The BBC reports that production company B7 has come to a timely agreement with the actors union, Equity, regarding podcast performances.

Next month an updated audio version of 1970s BBC cult science fiction show Blake's 7 will be released, which was put together by B7. This prompted a discussion between Equity and B7 over the rights of podcast performers.

The agreement provides for minimum session fees, rehearsals, overtime payments, holiday pay, assignment of rights and a royalty share on net revenues generated via podcast downloads, audio streaming via the internet and subsequent CD release.

"Our normal agreements are based around the history of radio and television, so don't properly account for doing productions for these new media," Mr Brown [Equity Spokesman] said.

"They could not possibly be adapted properly because they talk about transmissions and, obviously, for podcasts and internet streamings, transmissions no longer have any meaning.

"This deal is a benchmark... through the detailed negotiations with B7 Productions we now have a matrix that we can use.

"If someone came to us tomorrow saying 'I want to do a new drama podcast, can you help me with my rights' we can say 'absolutely we can'. We know where we are going with this."
Brown also noted that Equity was examining the issues revolving around the use of their members' work on the Internet and mobile platforms: "It is one of our absolutely highest priorities at the moment," he said.

Euroscript Screen Story Competition

Also snagged from Lianne's blog is a notice about the Euroscript Screen Story Competition 2007. To enter writers must submit a two-page treatment of the proposed story, and ten pages of sample script that must include a mixture of action and dialogue. You can make multiple submissions. Cost: £35 for 1 entry; £65 for 2 entries; £95 for 3 entries.

1st Prize
The winning writer will receive one-on-one professional guidance to develop his/her screen story from treatment or first draft. Working closely with one of Euroscript's professional script consultants, the writer will have the opportunity to complete up to three drafts with a full script report at each stage of the development process. In addition, the writer will have regular scheduled meetings with his/her consultant and continuing email and telephone support. At the end of the process, which will take place over a period of nine months, the winning writer will be given help and advice on marketing the script.

2nd Prize
One writer will be awarded individual Consultancy including an in-depth script report, up to four hours of meetings with a Euroscript consultant and continuing email and telephone support.

3rd Prize
Three writers will win the third prize of one of Euroscript’s bullet-point script reports on any screenplay of their choice.
Deadline for entries is 31st March 2007. All payments and submissions are made via the Euroscript website.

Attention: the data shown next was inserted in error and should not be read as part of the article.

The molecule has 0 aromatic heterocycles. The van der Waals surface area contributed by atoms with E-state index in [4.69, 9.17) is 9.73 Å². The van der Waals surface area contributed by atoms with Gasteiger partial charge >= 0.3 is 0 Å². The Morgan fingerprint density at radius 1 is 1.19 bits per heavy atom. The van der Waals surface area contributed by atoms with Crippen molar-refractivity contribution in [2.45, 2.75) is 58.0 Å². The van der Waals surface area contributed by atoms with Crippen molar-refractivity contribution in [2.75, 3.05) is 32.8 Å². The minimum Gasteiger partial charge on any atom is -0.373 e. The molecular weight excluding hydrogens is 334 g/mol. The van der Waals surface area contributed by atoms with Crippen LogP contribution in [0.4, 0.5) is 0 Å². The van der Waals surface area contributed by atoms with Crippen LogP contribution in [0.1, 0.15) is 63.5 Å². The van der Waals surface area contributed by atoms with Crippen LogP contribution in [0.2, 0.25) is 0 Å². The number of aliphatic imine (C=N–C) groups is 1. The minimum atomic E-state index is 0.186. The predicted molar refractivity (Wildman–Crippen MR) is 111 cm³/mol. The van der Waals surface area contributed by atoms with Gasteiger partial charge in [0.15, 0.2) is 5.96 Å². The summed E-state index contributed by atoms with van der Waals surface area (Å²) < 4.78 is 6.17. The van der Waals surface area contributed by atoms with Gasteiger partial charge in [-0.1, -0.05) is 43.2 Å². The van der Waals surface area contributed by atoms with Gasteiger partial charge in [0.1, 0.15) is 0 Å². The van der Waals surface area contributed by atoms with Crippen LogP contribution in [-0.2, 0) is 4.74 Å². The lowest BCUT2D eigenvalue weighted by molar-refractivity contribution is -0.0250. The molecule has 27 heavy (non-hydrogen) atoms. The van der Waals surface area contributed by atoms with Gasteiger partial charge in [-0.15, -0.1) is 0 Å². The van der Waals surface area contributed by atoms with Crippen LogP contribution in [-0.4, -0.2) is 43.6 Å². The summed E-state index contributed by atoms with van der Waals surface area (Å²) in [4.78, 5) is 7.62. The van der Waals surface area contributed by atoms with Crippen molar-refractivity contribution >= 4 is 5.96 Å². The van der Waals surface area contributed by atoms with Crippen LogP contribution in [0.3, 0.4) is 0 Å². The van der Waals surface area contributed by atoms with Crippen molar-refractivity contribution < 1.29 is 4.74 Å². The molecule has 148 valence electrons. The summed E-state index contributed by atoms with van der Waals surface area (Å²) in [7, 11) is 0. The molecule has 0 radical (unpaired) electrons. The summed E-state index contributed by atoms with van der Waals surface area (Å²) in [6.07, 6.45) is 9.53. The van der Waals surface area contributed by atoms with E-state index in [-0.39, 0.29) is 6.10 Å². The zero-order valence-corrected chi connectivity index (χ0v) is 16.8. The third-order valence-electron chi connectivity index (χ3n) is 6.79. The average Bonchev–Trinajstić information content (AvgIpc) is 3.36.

British Short Screenplay Competition

Thanks to Lianne, an Irish scriptwriter/reader in London, for dropping me a note about the quarterly round-up of international competitions and awards that she compiles on her fabulous blog. The first quarter of 2007 is on her site.

Of particular note is the British Short Screenplay Competition, organised by Kaos Film and the NFTS.

The competition is international, and open to original scripts of any genre between 5-15 minutes in length. The early deadline is 27 Apr 2007, and the administration fee is £25 sterling. The final deadline is 22 Jun 2007, and the fee increases to £35.

The Prizes:

Three winning screenwriters of The British Short Screenplay Competition will have their screenplays produced by Kaos Films.

Each will be premiered at BAFTA (subject to BAFTA availability), entered into film festivals around the world before being screened in selected cinemas in UK
Get writing now. Winning this competition would be worth the loss of sleep.

Wednesday 7 March 2007

Sam Shepard reading

According to IFTN American playwright, actor, and writer, Sam Shepard, will read selections of his fiction tomorrow, March 8th, as part of the Abbey Talks series.

The world premier of Shepard's new play, Kicking a Dead Horse, will take place next week at The Peacock, in Dublin. The cast includes Oscar-nominated actor Stephen Rea, and Joanne Crawford.

Lost star for Irish horror

RTÉ reports that Dominic Monaghan, star of hit TV series Lost, will play an 18th-century gravedigger and corpse trader in a film from Irish writer-director Glenn McQuaid.

The indie horror film, called I Sell the Dead, will be McQuaid's feature-length directorial debut.

In 2005 he helmed a 12-minute short called The Resurrection Apprentice about a young boy entering the world of grave robbers.

Also slated to appear in the film is Hellboy's Ron Perlman as a mysterious priest, Larry Fessenden (Broken Flowers) as a fellow gravedigger and Angus Scrimm (Phantasm) as an aristocratic doctor.
Best of luck to Glenn, who begins shooting his original script this May in New York.

Development with Screen Training Ireland

Screen Training Ireland is offering a course called "Dramatic Vision: A Further Development Programme", which is aimed at producer/writer/director teams that are currently working on a project.